> of course distro development and particularly Fedora), Sugar will be a
> very real challenger on only a year or two.
> I have no illusions about the difficulty of jumpstarting an ecosystem,
> but since that is necessary to the success of Sugar, we need to make
> it happen. I have ideas for plans for that too; I have worked in a
> startup environment and seen how it is indeed possible to start slow,
> build momentum, then scale with a breakout. The key to that I think
> will be FOSS system integrators targeting schools, working to displace
> Wintel box movers where there are not overarching contracts. Work on
> the XS/Moodle integration is key to that I think. That pilots are
> small doesn't matter; Dell developed and tested their education
> netbook (http://lists.sugarlabs.org/archive/marketing/2009-May/001026.html)
> in one Texas and one UK school.
> Sean
> On Tue, Sep 29, 2009 at 9:53 PM, Peter Robinson<pbrobinson at gmail.com>  wrote:
>> Thank you Martin. I think that is spot on!
>>>> We've been a distro distributor for months - from the before the
>>>> beta-1 Sugar on a Stick announcement.
>>> Who's we?  sugaronastick.com?  Sugar Labs members?  Let's be clear:
>>> Sugar Labs does not have the staff to compete with Canonical or Fedora
>>> as a distro vendor.  So please help me understand to what "distro
>>> distributor" tasks you think the DP should propose to SLOB.
>> It would be interesting to see how many people are using SoaS over
>> something like the installable options from the distros such as the
>> sugar desktop group option in Fedora. This obv wouldn't include the
>> XO-1s. Of the 5 devices I have that have sugar installed. 2 are the
>> 802 XO release, and 3 are Fedora (although one of those will go to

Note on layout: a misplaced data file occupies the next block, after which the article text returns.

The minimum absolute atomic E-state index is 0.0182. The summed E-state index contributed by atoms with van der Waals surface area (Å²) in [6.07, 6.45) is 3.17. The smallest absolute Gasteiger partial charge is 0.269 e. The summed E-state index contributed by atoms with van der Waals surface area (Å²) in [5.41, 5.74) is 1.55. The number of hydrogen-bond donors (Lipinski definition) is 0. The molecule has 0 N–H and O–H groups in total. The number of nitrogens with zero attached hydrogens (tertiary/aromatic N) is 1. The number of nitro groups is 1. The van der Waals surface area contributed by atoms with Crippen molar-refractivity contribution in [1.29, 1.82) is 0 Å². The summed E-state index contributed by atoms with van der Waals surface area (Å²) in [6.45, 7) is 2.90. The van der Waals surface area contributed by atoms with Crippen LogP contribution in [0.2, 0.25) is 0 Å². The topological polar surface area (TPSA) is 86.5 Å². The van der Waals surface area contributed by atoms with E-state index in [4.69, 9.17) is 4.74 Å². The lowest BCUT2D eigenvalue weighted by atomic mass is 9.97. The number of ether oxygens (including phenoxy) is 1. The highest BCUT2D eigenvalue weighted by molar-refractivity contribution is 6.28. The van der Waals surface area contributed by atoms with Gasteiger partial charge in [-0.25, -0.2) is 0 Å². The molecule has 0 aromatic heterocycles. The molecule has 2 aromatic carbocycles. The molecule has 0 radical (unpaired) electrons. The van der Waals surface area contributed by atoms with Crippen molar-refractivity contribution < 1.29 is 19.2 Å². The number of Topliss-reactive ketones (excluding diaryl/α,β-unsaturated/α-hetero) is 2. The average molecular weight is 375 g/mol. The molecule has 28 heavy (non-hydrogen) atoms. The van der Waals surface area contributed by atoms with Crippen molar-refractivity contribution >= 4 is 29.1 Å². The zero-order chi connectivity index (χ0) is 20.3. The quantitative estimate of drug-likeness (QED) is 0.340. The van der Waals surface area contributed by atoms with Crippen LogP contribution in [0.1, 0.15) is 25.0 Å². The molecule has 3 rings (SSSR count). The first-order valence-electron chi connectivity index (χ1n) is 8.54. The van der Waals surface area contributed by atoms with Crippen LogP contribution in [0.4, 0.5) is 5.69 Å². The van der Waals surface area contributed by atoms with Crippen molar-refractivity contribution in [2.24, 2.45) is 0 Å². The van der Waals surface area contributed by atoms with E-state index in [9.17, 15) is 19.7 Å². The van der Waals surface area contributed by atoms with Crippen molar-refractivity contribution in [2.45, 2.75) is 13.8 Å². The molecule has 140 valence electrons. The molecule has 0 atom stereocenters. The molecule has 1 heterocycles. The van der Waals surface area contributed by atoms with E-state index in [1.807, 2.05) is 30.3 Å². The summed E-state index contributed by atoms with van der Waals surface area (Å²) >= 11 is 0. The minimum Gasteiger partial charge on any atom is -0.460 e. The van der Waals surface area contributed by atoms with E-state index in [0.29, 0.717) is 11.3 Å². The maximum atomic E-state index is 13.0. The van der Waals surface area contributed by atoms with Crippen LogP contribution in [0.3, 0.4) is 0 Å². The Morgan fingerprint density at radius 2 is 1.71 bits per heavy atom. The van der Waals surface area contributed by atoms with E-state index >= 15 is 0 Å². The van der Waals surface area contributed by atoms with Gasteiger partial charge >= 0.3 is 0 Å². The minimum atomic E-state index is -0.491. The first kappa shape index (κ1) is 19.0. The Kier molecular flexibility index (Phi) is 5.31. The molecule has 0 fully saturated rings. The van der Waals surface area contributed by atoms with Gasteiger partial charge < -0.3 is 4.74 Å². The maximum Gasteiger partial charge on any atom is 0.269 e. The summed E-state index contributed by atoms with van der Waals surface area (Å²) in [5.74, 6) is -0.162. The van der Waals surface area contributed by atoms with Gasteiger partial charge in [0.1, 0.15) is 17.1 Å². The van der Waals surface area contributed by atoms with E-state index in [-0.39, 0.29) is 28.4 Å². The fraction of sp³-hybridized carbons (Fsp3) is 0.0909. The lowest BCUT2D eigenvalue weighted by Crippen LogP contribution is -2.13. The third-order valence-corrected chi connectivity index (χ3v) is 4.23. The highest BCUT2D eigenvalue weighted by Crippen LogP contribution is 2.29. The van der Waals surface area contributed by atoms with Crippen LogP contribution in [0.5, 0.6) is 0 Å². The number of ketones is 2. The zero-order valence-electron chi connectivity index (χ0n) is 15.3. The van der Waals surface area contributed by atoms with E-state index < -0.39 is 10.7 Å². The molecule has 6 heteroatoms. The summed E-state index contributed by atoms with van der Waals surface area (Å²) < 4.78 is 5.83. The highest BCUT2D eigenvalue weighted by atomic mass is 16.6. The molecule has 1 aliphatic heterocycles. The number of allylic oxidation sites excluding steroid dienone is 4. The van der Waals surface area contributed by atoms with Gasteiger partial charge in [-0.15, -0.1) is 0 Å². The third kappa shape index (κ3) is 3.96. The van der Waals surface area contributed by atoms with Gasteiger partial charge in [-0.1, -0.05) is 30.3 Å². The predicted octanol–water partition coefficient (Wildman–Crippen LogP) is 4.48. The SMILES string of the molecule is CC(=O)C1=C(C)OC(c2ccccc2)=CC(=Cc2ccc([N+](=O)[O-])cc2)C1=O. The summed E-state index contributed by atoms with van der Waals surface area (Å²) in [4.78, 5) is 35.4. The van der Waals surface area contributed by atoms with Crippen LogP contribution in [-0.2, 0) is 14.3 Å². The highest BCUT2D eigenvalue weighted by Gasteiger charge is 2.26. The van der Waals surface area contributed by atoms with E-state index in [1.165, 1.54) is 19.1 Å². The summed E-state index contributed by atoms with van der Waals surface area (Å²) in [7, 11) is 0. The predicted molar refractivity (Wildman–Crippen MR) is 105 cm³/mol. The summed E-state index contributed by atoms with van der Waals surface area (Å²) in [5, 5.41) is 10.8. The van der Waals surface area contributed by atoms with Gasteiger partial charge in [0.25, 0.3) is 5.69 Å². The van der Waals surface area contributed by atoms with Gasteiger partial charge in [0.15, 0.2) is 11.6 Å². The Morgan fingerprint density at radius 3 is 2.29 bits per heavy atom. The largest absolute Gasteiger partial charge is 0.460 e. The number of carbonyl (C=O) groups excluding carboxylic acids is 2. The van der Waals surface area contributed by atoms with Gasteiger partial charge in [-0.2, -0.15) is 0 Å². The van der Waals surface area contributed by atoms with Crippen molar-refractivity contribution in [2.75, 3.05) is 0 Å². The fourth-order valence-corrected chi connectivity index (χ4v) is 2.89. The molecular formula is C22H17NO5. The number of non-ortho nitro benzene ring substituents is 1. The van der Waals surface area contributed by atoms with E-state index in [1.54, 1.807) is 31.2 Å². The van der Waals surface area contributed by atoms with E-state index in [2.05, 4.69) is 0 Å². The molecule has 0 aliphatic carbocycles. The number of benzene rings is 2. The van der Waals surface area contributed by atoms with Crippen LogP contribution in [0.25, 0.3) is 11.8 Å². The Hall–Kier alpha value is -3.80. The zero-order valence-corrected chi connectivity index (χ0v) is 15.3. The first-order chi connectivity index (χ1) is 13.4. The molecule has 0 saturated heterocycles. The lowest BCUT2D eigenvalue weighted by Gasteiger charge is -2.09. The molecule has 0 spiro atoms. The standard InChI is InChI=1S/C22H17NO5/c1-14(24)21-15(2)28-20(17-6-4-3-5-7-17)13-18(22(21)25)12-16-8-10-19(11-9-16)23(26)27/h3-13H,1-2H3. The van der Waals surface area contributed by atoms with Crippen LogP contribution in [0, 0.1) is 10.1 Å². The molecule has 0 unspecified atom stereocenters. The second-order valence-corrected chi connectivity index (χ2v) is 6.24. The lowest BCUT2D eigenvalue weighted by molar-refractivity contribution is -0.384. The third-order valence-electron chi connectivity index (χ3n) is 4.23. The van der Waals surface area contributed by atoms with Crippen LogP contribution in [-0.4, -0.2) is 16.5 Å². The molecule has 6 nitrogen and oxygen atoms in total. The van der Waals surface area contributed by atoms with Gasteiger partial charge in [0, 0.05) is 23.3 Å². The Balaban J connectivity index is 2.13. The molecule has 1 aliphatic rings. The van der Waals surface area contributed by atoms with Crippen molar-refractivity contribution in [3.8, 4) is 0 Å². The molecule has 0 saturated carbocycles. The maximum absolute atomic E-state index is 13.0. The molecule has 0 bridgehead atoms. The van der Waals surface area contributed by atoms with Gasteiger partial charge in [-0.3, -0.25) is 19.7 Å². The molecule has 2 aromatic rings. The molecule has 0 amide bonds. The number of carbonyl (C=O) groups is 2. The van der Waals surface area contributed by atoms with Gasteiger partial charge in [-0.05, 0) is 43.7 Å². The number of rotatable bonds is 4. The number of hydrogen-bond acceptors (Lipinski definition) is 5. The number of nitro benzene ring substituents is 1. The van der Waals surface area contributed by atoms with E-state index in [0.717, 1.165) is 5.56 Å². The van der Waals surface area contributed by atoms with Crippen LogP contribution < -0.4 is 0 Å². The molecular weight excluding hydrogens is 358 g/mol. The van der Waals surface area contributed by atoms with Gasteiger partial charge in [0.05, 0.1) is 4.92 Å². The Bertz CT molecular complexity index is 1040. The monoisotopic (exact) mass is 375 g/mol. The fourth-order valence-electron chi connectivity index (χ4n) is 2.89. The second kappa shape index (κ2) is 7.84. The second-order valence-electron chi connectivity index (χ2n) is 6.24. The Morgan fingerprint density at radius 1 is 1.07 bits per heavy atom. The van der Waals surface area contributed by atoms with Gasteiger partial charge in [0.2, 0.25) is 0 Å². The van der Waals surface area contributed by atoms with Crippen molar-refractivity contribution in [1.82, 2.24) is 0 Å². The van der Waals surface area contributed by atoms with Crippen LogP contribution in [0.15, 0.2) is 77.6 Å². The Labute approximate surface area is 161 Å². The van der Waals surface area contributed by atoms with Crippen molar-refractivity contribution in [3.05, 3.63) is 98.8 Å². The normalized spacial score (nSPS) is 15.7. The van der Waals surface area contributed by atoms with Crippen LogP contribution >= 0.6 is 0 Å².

>> SoaS for some testing eventually).
>>>> And, we are marketing it with success (cf. worldwide tech press
>>>> coverage, the BBC, etc).
>>> How many people are using it?  Satisfied with SoaS as a distro?
>>> What's the target deployment size, and what SL support will be
>>> required?
>> I would think not massive amounts. Do we have download stats of SoaS.
>> If so how many, what regions etc. Any idea off demographic or
>> deployments?
>>> I'm not saying it can't be done.  I'm saying I don't see any agreement
>>> on what it is or who's going to do it.  Without that we should...
>>>> We can do this because we are very, very careful not to overpromise.
>>> ...not overpromise :).
>>>> Part of our work is to jumpstart a support ecosystem.
>>> To the extent this impacts SoaS, this sounds like wishful thinking.
>>> Who's doing this?  With what plan?  What targets are there?  Why do we
>>> believe they'll be met?
>> I know from trying to get a grass roots group together in the UK this
>> is very hard. There's a small core group doing the pilot and a dozen
>> or so others that show up on occasion. From my observation its not
>> that different on the olpc and sugar tech mailing lists (I'm not on
>> iaep but we are after all talking about creating a distro ). You see
>> the same group of people posting to the list all the time. You then
>> get the occasional drive by asking a question.
>>>> It's certainly not easy, but it's not impossible, in my view.
>>> "Not impossible" covers a lot of ground.  What happened to not
>>> overpromising :).
>> I would like to see some stats. Who has access to the download stats
>> of "SoaS Strawberry". I would almost bet that I could create an
>> official Fedora Spin called "Fedora Sugar Spin" for the Fedora 13
>> release and get it on their main download site and get almost as many
>> downloads as SoaS and with the combination of SugarLabs and Fedora
>> marketing get as much or even more press coverage.
>> Peter